Papers are invited to explore, evaluate, or demonstrate integration with external systems, including:
- CRIS and research management systems
- Notification and compliance tracking systems
- Identifier services
- Preservation services and repositories
- Publisher systems
- Collection management systems and workflows
- Exploring Metrics, Assessment, and Impact
Papers are invited to present experiences on metrics and assessment services for a range of content, including:
- Downloads (e.g. COUNTER compliance)
- Altmetrics and other alternative methods of tracking and presenting impact
- Managing Rights
Papers are invited to examine the role of rights management in the context of open repositories, including:
- Research and scholarly communication outputs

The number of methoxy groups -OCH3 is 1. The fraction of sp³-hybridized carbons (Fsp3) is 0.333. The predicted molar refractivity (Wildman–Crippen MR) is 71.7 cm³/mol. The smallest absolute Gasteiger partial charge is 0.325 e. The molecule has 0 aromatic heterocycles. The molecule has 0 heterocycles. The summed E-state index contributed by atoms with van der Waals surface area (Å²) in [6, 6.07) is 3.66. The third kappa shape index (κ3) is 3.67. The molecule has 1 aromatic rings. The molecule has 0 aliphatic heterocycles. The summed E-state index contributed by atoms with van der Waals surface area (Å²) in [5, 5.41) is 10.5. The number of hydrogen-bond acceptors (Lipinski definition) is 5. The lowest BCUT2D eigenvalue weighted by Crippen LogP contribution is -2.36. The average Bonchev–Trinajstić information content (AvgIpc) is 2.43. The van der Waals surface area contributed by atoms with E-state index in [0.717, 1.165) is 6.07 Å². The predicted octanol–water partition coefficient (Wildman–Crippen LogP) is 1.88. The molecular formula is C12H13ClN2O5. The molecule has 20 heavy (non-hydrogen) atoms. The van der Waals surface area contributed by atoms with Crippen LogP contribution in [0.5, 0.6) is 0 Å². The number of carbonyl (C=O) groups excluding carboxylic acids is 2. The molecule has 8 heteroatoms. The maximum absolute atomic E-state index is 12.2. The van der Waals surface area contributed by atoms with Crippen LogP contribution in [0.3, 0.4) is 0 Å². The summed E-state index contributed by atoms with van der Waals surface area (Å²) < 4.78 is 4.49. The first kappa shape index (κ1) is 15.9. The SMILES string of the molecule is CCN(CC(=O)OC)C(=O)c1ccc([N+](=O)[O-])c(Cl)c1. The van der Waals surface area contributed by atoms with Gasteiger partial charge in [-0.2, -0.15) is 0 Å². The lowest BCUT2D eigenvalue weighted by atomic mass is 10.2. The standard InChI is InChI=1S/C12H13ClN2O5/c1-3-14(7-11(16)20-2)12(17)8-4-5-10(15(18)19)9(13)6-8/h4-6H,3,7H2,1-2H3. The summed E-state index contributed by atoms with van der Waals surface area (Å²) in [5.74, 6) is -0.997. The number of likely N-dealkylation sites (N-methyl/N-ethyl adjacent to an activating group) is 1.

- Licenses (e.g. Creative Commons, Open Data Commons)
- Requirements of funder mandates
- Developing and Training Staff
Papers are invited to consider the evolving role of staff who support and manage repositories across libraries, cultural heritage organizations, research offices and computer centres, especially:
- New roles and responsibilities
- Training needs and opportunities
- Career path and recruitment
- Community support
- 01 February 2016: Deadline for submissions and Scholarship Programme applications
- 01 February 2016: Registration opens
- 28 March 2016: Submitters notified of acceptance to general conference
- 11 April 2016: Submitters notified of acceptance to Interest Groups
- 13-16 June 2016: OR2016 conference
Conference Papers and Panels
We expect that proposals for papers or panels will be two to four-pages (see below for optional Proposal Templates). Abstracts of accepted papers and panels will be made available through the conference’s web site, and later they and associated materials will be made available in an open repository. In general, sessions will have three papers; panels may take an entire session or may be combined with a paper. Relevant papers unsuccessful in the main track will be considered for inclusion, as appropriate, as an Interest Group presentation, poster or 24/7.